Once you've installed the toolkit, you can start connecting your spreadsheet to web services. To get to the Web Service References Tool (its name inside of all of the applications), you'll need to go to Tools Macro Visual Basic Editor. On the Tools menu of the Visual Basic Editor, you'll find Web Services References. Selecting that will bring up the dialog box shown in Figure 9-1.
Figure 9-1. The Microsoft Office Web Services Toolkit in action
You can use the search features in the top left of this dialog to find services through Microsoft's UDDI service, or you can choose instead to enter a URL for the WSDL file at the lower left. The toolkit defaults to UDDI, and UDDI hosted by Microsoft at that, as you'll see if you click the More button. If you'd like to try looking for a service through UDDI, enter a keyword or business name in the appropriate location, and then click the Search button at the bottom. If you enter "currency" under keyword, click the More button, and click Search, you'll have a brief wait while the toolkit queries Microsoft and then you'll see something like Figure 9-2.
Figure 9-2. Searching for services using the UDDI support of the Microsoft Office Web Services Toolkit
The Currencyws service offers two methods: GetLicRate and GetRate. (As the documentation for them is identical, it's difficult to say what the difference is.) Clicking the Test button will let you visit a page where you can test the services, if the provider of the service offers testing. If you were to check the box next to "Currencyws" and click Add, the toolkit would generate code to let you access the service.
Instead, because UDDI hasn't really taken off, and most consumers of web services are using their own or other people's private services, we'll experiment with the other option, the Web Service URL. This lets you work with any service whose providers offer a WSDL file describing it, whether or not it's been registered with UDDI.
You can find a listing of public services at http://xmethods.net/, though you should definitely test to make sure that the services still work before you integrate them with your documents. Many services also require license keys and sometimes license payments, but for this example we'll use one that is available for free. It returns the IP address for a given domain name. We'll start by telling Excel which service we'd like to use, in this case, http://www.cosme.nu/services/dns.php?wsdl. Enter that value in the URL: box at the bottom left and click Search. A search result for the DNS service will appear in the top right, as shown in Figure 9-3. Check the box to its left.
Figure 9-3. Telling the Web Services Toolkit to generate code for a specific web service
Clicking the Add button will make Excel generate VBA code for invoking the service, as shown in Figure 9-4.
Figure 9-4. VBA code for accessing the DNS service generated by the Web Services Toolkit
Next, close the Visual Basic Editor and set up a very simple spreadsheet like the one shown in Figure 9-5.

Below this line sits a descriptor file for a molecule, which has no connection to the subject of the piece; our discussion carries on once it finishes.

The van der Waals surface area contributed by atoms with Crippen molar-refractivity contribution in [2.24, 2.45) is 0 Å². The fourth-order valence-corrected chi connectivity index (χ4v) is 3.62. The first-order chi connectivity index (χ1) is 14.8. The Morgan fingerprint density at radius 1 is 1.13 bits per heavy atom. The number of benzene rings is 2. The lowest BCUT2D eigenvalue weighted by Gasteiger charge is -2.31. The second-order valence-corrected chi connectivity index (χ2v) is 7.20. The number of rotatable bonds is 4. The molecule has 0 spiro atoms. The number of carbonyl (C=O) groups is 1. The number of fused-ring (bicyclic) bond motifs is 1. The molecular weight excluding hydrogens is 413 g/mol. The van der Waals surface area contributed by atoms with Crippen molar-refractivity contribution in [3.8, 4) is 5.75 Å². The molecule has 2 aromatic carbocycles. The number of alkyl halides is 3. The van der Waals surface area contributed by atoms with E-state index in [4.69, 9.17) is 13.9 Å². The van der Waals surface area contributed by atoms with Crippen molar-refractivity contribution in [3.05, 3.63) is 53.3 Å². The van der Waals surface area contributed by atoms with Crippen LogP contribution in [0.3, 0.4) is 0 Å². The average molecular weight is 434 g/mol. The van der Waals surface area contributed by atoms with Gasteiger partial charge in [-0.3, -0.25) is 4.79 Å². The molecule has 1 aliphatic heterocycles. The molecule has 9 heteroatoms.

Figure 9-5. A spreadsheet for adding web services
To demonstrate how to call a service, add a button for calling the service. Display the Control Toolbar by right-clicking on a toolbar and choosing Control Toolbox from the pop-up menu. Click the button icon, and then click on the spreadsheet wherever you'd like the button to go. Right-click the button, and choose Properties from the pop-up menu. Under Name, enter GetData; under Caption, enter Get IP Address. (These names can be anything you like.) Close the Properties dialog box, and your spreadsheet should look something like Figure 9-6.
Figure 9-6. Spreadsheet with button for calling web services
Example 9-1. Code for calling simple web service
Private Sub GetData_Click( ) Dim info As New clsws_dns Dim name As String Dim IP As String name = Range("B2").Text IP = info.wsm_dns(name) Set IPRange = Range("B3") IPRange.Value = IP End Sub
This code is pretty simple. It references the object the toolkit created for the web service, clsws_dns, and creates variables for the name and IP address. It collects the name from cell B2, calls the web service at wsm_dns with the name as an argument, and then puts the value returned into cell B3. The method name, wsm_dns, is set by the Web Services Toolkit and appears in the comments at the top of the generated code, as you can see if you look back to Figure 9-4.
Once you've entered this code and closed the Visual Basic Editor, you can then leave design mode by making sure the triangle and ruler icon at the left of the Control Toolbar isn't highlighted. The spreadsheet will now let you enter a domain name in cell B2. Clicking on the "Get IP Address" button will invoke the web service, using the generated wsm_dns method, and put the IP address corresponding to that domain name in cell B3. Figures 9-7 and 9-8 show this spreadsheet in action with different domain names.
Figure 9-7. A retrieved IP address for oreilly.com
Figure 9-8. A retrieved IP address for simonstl.com
IP address resolution is one of the simpler services out there, but there are many cases where services this simple can be very useful in a spreadsheet, including currency convertors, price retrieval, postal code processing, and much more.